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Election recap highlights effects on higher education

Election Days come and go every two years, but this past election was said to be one of the most crucial for Arizona higher education students.

ASU’s graduate student government teamed up with the Arizona Students’ Association to host a debriefing of the state election Tuesday night on the Tempe campus to inform students of the significance of the results.

“There are a lot of post-election analyses, but we wanted one that focused solely on higher education,” said Graduate and Professional Student Association director Rhian Stotts.

The debriefing session was intended to let students know that their participation in the election was significant and their decisions actually impact the results, she said.

Students impacted the election by voting for candidates that prioritize higher education, Stotts said.

ASA government affairs director David Martinez III led the event and he said the biggest issue is the budget crisis in Arizona.

On a percentage basis, Arizona has the largest budget deficit of all the other states, according to Martinez’s presentation.

ASA is always concerned that the state will choose to take money from the universities’ funds to try and balance the state’s budget, Martinez said.

“Universities’ budgets are always on the chopping block for cuts,” he said.

That is why it is vital for students to be involved in politics, he said. It’s important for students to have an influence on what takes place at the Capitol.

Republicans took the top five state seats for the first time since 1994. It’s important for any lobbying group to maintain good relationships with government officials, Martinez said.

ASA has worked closely with Gov. Jan Brewer the past few years. She participated in a ceremonial signing of a common course numbering bill in September — a bill that ASA lobbied for passage.

“This is really critical for ASA because we have been working very closely with Gov. Jan Brewer,” Martinez said.

ASA is a non-partisan group and does not publically support Brewer, but her relationship with the organization may be beneficial in the future.

The student lobbying group’s relationship with the governor will help in the future, he said during the analysis presentation.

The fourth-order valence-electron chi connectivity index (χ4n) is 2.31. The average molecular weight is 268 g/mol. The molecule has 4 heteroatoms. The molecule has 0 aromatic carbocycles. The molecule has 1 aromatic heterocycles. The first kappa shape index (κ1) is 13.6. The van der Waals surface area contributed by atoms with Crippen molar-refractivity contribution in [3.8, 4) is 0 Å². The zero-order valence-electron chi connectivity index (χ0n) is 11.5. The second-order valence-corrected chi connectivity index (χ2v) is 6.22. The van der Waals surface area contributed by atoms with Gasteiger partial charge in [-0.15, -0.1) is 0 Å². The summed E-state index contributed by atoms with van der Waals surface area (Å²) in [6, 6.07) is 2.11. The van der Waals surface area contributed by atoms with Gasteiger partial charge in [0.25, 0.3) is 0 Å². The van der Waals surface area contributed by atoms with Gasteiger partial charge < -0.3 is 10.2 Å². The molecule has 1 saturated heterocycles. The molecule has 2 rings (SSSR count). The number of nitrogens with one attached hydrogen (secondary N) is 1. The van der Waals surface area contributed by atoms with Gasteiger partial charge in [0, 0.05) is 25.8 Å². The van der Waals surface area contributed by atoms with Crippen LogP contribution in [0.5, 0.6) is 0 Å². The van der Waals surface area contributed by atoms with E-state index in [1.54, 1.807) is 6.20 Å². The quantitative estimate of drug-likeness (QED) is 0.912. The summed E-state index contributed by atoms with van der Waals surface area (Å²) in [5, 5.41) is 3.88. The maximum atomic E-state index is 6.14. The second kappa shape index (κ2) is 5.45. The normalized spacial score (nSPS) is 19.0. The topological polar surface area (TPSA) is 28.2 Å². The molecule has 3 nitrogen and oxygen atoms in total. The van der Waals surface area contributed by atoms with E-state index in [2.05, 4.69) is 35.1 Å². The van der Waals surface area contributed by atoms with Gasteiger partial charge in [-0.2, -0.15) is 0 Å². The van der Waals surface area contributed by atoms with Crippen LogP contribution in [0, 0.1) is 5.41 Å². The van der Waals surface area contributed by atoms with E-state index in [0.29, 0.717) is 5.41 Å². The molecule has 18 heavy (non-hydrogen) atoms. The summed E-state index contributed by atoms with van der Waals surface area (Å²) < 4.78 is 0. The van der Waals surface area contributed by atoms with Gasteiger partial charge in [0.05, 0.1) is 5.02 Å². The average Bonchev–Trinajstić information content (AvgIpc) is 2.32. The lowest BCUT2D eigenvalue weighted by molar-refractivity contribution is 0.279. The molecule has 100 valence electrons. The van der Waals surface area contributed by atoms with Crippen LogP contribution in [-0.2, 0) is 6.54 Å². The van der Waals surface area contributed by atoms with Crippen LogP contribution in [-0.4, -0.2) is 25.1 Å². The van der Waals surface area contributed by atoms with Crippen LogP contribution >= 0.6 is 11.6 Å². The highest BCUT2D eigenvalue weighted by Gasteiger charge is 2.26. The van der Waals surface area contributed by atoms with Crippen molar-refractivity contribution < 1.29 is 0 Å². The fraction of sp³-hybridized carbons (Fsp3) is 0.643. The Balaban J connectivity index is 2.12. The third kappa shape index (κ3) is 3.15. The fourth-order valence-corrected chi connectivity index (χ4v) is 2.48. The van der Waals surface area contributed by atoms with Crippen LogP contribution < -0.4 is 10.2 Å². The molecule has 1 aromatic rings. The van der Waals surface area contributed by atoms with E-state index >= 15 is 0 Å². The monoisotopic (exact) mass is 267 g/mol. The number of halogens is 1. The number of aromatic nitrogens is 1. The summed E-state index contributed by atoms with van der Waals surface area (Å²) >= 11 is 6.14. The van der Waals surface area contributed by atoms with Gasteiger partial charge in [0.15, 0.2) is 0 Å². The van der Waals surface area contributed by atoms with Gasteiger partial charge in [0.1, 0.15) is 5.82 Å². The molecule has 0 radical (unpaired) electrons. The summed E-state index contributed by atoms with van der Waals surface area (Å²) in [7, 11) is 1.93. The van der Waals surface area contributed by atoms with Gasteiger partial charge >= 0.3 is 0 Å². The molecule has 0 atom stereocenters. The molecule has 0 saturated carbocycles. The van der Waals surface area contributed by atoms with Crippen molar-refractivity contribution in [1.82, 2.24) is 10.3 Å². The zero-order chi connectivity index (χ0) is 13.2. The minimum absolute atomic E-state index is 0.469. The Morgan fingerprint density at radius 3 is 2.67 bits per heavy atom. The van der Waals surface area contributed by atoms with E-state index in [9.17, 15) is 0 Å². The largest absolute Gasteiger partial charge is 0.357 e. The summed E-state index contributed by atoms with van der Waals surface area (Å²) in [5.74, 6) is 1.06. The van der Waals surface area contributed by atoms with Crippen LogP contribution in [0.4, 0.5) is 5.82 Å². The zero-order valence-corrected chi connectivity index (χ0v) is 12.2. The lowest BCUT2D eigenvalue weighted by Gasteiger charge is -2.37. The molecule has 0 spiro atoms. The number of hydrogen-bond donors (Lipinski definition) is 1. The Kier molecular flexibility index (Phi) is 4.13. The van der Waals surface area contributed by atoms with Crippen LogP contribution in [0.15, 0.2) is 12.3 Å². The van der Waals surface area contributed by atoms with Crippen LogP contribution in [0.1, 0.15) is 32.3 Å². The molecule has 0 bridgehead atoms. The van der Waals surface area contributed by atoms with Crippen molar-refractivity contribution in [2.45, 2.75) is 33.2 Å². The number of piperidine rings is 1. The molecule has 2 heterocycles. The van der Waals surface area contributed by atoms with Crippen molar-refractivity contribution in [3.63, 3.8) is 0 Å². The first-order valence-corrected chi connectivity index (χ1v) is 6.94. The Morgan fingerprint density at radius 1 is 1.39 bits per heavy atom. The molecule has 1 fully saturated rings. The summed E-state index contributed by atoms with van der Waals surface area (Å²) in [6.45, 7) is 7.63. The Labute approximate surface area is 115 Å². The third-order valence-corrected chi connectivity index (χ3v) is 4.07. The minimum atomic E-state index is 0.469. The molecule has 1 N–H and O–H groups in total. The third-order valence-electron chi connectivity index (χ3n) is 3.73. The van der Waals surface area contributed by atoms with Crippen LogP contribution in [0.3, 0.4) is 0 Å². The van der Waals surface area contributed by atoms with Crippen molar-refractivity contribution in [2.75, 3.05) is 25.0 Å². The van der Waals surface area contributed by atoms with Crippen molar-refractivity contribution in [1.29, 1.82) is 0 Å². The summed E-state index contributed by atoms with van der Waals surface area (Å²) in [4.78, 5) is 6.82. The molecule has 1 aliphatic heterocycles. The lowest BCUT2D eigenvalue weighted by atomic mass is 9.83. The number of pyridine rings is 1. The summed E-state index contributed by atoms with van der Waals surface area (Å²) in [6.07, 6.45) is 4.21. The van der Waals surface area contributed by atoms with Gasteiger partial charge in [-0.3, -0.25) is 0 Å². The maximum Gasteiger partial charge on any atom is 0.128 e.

ASA represents the 130,000 students from ASU, UA and NAU, and the group works to make sure state government officials are doing what they can to keep tuition low, Martinez said.

“We’re going to hold their feet to the fire,” Martinez said. “We’re going to ask, ‘Are you really for education?’”

The failure of Proposition 302, which was the Arizona First Things First program repeal, was a big success for higher education, Stotts said.

The current program transfers revenue from an 80-cent sales tax on cigarettes to the early childhood development program.

The proposition’s failure means that the money will still be going toward that program. This was a success for education on all levels, Stotts said.

“If we don’t have that kind of early intervention, we may lose these people down the line,” she said.

Martinez elaborated on the “student pipeline” during the presentation, which basically means that a student’s early education would affect the student down the line, he said.

Fourth-year computer science graduate student Jeff Boyd attended the event because he felt that it’s important for students to be as well informed as possible about election results.

“Things are changing in Arizona and it could be a blessing or a curse,” he said. “So it’s important to know what’s going on.”

The presentation is available for the public to view at

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